Learning data and analytics is a hot topic these days in the L&D field. ‘Big Data’ has arrived and now learning leaders – and learning designers – are starting to dive into an area that may have traditionally felt beyond our scope. We’ve perhaps been doing a good job writing great assessments and getting survey data about learners’ reactions, but now what?
Ultimately, learning leaders and senior business stakeholders don’t care so much about what Josie scored on that compliance quiz, but rather the overall picture of what’s happening in the organization and whether the investment in learning programs has been worth it. They want to know if they’re going to get a return on investment - the ROI of learning - and whether they have spent the right budget and energy in the right places. And they want to know how to improve their offerings going forward to ensure they’re really moving the needle on talent development and performance improvement.
The ROI of learning
Traditionally, figuring out the ROI of learning has been a tricky thing. How can we connect the learning outcomes with the things that really matter - the business outcomes? In this day of big data and analytics, the conversation is changing and teams now have more tools and opportunities for deeper insights than ever before.
This impacts learning leaders and instructional designers because we now have to factor in what data needs to be captured with a more eyes-wide-open point of view than ever before. And data analytics is a whole new skillset that most of us have no experience with.
L&D are getting there, but have a ways to go
This past month, Preston Gales (Kineo’s Global Head of Learning Design & Product Innovation) and I led a panel discussion with senior leaders from a wide-variety of organizations on data and analytics as part of the OnCon Learning Leaders program. Participants shared where they were with data analytics. We asked this question with the results following a bell curve – meaning most participants feel like they have a ways to go.
How are you doing with data and analytics?
- We’ve not even gotten started.
- We’re collecting traditional LMS data but that’s about it.
- We’re collecting data but definitely have a ways to go.
- We’re feeling pretty good about data, but still have some gaps.
- We’ve got this. We’re collecting and analyzing data and can action on it.
Where does the data function sit within an organization?
We talked with participants about who does the data and analytics at their organization, and this painted a portrait of an emerging maturity model for learning teams. The path to a robust learning data and analytics program seems to follow a first pass where the learning team upskills and starts learning the basics and trying to “do” data and analytics. “The Accidental Data Scientist”, you might say.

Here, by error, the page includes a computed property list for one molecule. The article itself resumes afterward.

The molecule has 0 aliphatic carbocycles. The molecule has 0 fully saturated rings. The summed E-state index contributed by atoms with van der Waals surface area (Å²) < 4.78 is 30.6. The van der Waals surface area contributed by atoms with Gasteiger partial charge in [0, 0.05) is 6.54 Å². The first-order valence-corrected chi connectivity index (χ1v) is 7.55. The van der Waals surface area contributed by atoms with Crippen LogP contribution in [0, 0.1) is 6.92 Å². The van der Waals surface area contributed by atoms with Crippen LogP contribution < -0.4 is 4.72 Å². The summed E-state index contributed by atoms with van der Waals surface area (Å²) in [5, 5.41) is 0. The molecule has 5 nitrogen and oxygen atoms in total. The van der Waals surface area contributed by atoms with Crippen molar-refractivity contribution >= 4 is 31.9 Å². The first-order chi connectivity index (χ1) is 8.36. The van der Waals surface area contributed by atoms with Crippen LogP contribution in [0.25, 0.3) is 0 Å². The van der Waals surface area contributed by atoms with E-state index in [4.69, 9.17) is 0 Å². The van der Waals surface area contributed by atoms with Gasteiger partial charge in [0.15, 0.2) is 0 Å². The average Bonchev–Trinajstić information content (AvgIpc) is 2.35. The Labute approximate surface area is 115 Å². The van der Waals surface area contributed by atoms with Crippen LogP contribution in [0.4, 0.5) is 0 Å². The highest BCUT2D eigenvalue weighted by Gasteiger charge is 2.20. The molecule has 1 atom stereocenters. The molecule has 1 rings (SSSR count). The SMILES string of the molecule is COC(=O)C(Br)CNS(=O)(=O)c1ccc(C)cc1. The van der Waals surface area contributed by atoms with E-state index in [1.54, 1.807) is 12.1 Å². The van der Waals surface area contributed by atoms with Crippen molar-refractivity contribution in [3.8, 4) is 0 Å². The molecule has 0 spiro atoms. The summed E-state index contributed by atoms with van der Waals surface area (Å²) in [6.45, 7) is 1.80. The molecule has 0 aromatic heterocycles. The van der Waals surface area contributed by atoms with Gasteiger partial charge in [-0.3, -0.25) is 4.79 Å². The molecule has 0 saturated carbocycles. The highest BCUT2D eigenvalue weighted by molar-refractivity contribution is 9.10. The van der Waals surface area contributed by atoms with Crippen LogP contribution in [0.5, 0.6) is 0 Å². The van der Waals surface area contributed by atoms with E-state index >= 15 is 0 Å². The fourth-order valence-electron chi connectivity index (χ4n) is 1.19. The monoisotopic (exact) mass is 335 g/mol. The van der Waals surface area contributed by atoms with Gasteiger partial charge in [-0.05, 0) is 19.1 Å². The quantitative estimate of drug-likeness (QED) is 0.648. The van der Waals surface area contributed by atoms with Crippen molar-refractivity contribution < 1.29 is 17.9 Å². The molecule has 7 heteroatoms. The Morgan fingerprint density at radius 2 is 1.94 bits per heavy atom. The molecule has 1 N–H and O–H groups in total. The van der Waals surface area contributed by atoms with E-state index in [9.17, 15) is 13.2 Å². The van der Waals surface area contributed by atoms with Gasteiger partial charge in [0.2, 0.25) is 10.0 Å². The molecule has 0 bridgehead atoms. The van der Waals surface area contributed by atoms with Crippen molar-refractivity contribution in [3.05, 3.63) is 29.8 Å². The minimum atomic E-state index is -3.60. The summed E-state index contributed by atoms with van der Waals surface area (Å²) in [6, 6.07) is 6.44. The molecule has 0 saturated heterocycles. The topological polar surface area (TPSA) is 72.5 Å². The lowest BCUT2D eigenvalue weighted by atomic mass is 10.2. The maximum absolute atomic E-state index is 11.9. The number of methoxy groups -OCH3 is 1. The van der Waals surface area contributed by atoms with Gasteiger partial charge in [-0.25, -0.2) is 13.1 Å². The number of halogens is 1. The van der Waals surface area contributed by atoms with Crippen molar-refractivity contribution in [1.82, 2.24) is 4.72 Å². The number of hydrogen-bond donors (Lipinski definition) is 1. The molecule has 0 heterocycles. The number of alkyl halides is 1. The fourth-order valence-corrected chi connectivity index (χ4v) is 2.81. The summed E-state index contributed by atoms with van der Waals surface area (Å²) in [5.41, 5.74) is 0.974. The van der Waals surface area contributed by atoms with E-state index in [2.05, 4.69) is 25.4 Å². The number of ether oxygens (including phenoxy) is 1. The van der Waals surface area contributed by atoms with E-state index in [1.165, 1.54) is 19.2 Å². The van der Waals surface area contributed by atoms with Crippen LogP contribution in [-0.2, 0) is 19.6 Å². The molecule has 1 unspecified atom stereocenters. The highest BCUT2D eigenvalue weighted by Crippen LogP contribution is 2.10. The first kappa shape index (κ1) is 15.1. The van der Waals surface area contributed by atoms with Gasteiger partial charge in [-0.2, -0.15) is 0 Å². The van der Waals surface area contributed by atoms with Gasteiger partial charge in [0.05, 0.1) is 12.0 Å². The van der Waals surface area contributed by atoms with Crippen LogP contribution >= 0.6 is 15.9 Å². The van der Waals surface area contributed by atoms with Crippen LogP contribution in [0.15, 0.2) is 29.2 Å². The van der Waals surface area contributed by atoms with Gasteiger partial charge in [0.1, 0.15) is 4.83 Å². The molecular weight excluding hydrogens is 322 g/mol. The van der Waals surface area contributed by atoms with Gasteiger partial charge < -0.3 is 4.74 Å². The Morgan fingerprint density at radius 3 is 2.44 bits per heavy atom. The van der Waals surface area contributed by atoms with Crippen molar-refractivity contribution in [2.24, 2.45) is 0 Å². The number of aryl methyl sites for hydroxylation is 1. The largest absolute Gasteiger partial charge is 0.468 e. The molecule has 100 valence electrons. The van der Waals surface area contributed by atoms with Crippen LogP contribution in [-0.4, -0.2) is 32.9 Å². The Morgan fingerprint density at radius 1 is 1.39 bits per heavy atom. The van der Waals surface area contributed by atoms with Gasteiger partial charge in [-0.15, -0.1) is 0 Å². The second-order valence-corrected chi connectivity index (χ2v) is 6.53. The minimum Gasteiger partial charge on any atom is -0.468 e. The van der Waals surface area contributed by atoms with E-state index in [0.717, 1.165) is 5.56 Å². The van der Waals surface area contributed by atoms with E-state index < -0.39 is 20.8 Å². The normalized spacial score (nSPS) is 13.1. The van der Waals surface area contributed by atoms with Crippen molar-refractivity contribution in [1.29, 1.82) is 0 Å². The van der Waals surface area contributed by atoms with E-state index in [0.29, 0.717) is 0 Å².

Larger, more mature organizations seem to evolve away from that approach and instead rely on a centralized data and analytics team that partners with the learning side of the business. At these organizations, data from all over the place is getting put into a data warehouse - from the LMS, LRS, performance management, HR, sales results, etc. From there, professional data scientists can look at the big picture and identify the trends and factors that really matter – e.g., those high-performers who beat their numbers every year are the ones who read more articles online and participate in forum discussions. Or Leaders who went through XYZ Leadership Development program stick around longer and have higher retention.
So where do you start?
Preston shared his experience from past work-lives putting data and analytics programs in place at large organizations. He laid out a useful framework that you can consider when maturing the learning data and analytics program in place at your organization:
- What do we need and want to measure? This will help in learning design, to ensure you’re capturing the right moments. One of our session participants mentioned using Chief Learning Officer Magazine’s Business Impact Measures – looking at employee retention, sales, revenue growth, customer satisfaction, cost reduction, and other factors.
- Do you have senior sponsorship? Chances are this process will take some time and you’ll need to involve individuals from throughout the business. It helps to have the support of a senior leader as you build a culture of capturing data and making changes based on that data.
- How are you going to collect that data? Are you storing data in an LMS, LRS, someplace else? Where will you get the business data from?
- How will you interpret the data? This is where a data science background will help - having someone onboard who can get insights out of the data, identify patterns and trends, and connect the dots.
- How will you visualize the data? Sharing the story with key stakeholders is made easier when you have business intelligence tools that can help you present the data in more meaningful ways, pulling out that narrative.
- What will you do with what you learn? Do you have a decision-making framework to determine what actions to take based on what the data tells you?
Building a robust and cross-functional data and analytics approach will take time to build. Start with small experiments to see if you can gain more actionable insights. Pull in other parts of the business. And don’t feel like this is yet another hat that you need to wear - get help!
Download our guide to Building a Data-Driven Learning Organisation for more.